“There is, of course, the tale of the man who built a horse of ebony that flew through the air with its rider—”
“We’ve heard that one already. What about the tale of the three Sufi Qalandars who were each the sons of kings and also each blind in one eye?”
“That one was as old as a dried date when my father was a boy. If you want to hear a truly wondrous story, listen to me recount the tale of the rich man who bought a mermaid as his concubine only to discover—”
“No, I’ll tell the tale of the fisherman who caught a jinni in his net!”
“What about the tale of the Sultan, his Son, his Concubine, and the Seven Wise Viziers?”
“The tale of the man whose wife tricked him into sifting dirt!”
“No, the tale of how a drop of honey destroyed two great empires!”
Arram talked over all the others: “What about a story of Haroun al-Rashid?”
Everyone looked at him. Arram turned red at the scrutiny. He buried his face in his wine bowl, but the others wouldn’t let him back out now.
“You know a story about Haroun al-Rashid?” said the man sitting across from him, a merchant with a great black beard and an eye patch.
“Haroun al-Rashid, ruler of the city of Baghdad, Caliph of the Empire and Defender of the Faithful, May He Live for a Thousand Years, that Haroun al-Rashid?” said their host, a bald man who had once been a mamluk.
“Is there any other Haroun al-Rashid?” said Arram.
Everyone laughed, and Arram laughed loudest. He was not used to drinking strong wines, and he was not used to keeping the company of strangers late at night, but this was a special night, a night to celebrate, because after all, tonight he was in Baghdad, the shining jewel of all cities. Weeks ago, on his birthday, he decided that it was time to make his own way in the world, so he hid among the cargo of a slave ship bound for Tartus and there he escaped and joined a caravan traveling to Baghdad, City of Wonders. He’d arrived only hours ago and spent all day wandering the streets, staring at the great mosques with their soaring arches and jeweled minarets, at the crowds of exotic people crowding its spacious streets with their strange clothes and strange accents, and at the mighty waters of the flowing Tigris, once called the Idigna and the Palavi.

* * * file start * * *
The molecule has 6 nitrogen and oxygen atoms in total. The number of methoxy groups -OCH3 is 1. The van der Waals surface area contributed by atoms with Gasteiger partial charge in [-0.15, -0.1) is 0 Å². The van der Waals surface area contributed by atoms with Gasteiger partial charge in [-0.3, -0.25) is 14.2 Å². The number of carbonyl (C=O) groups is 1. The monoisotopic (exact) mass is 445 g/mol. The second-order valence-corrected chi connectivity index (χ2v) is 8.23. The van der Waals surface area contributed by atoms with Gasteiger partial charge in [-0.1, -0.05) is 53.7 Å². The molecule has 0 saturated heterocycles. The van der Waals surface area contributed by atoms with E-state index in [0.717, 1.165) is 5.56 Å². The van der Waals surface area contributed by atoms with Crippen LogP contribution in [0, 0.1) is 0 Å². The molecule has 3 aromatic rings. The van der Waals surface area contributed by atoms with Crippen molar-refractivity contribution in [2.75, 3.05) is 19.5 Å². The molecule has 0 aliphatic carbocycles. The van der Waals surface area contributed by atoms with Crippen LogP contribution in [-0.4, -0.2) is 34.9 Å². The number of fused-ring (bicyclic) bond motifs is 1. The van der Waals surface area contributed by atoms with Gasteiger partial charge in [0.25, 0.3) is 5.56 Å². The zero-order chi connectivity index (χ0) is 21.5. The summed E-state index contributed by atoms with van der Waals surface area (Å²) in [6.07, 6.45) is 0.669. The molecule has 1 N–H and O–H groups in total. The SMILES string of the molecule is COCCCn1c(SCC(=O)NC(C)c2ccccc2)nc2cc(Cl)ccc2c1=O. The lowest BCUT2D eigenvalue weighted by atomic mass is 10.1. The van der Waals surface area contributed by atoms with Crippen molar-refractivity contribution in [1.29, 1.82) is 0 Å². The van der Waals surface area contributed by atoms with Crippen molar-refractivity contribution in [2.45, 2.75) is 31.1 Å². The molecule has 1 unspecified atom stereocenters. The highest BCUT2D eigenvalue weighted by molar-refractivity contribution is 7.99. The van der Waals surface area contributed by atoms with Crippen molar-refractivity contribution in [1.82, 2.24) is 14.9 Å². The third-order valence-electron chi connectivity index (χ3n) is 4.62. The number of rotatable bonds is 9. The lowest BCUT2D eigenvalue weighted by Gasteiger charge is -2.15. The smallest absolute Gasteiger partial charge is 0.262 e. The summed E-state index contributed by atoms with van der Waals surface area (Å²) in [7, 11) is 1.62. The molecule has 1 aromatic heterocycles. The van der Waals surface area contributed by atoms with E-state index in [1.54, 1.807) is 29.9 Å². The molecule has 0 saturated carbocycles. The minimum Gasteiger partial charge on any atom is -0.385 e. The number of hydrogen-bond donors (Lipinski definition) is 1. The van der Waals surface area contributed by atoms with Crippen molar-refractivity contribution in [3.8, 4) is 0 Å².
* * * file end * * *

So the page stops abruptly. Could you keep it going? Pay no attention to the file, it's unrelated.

As night came on he fell in with this lot of travelers and traders whom the mamluk invited to his home to share food and wine. It was Ramadan, the holy month, and the Moslems of the city had abstained from repast all day. “It is only fitting,” said the mamluk, “that just as we fast during the day we should enjoy good food and good wine and good company that much more of the night.” So they sat in the belvedere of the mamluk’s home, relaxing on embroidered rugs and drinking spiced wine and telling stories. Arram, giddy from his day of adventures, wanted to tell a story of his own, but he felt shy in the midst of these older, more worldly men. Now that the wine had gone to his head he’d finally spoken up.
“Well,” he said, “my family line is Assyrian, but really I’m from Sicily, and even in Sicily we hear stories of the great caliph of Baghdad—”
“Do you hear that?” said the mamluk. “Even in Sicily they tell stories of our beloved caliph! Even in Sicily!”
The others muttered that yes, they had heard it, and the mamluk grinned as though he’d told them first. Arram continued:
“They say that on nights just like this the caliph disguises himself as a common man and walks among the people, talking to them and learning about them and finding wrongs to right.”
“That’s what they say in Sicily?” said the man on Arram’s right, a mercenary of some kind.
“Hogwash!” said the man on his left, a noted traveling physician. “The caliph would never leave the safety of the palace.”
“The caliph will do whatever he pleases,” said the merchant with the eye patch. “What would you know about his comings and goings?”
“I know that if I were the caliph, I would certainly never leave the palace,” said the doctor, and the others muttered their assent. “What if he were run over by a cart, or killed in a street brawl? Where would we be then, with our caliph dead in a gutter and no one even knows it, because which of us would even know the caliph if we saw him? I’ve only ever seen his face on coins or in murals, and that’s nothing to go by.”
“Well,” said the man with the eye patch, “the boy didn’t say that it was true, he said that it was a story, and I myself have heard such stories many times. For example, one night our beloved caliph, Haroun al-Rashid, Defender of the Faithful, May He Live For a Thousand Years, was traveling in disguise through the market along with his bodyguard, Masrur, and heard the tale of how a misunderstanding over a mere apple caused a man to most unjustly murder his wife…”
The man told his story and everyone ignored Arram, which was a relief. Then he saw the mamluk give him a signal, and he slipped away from the belvedere while the others were distracted with the merchant’s story. Following the instructions whispered to him by the mamluk when they first arrived, Arram went down the adjoining hall to the room with the silk curtain over the doorway cleared his throat twice. A lovely round arm with a hand dyed in henna parted the curtain and beckoned him in.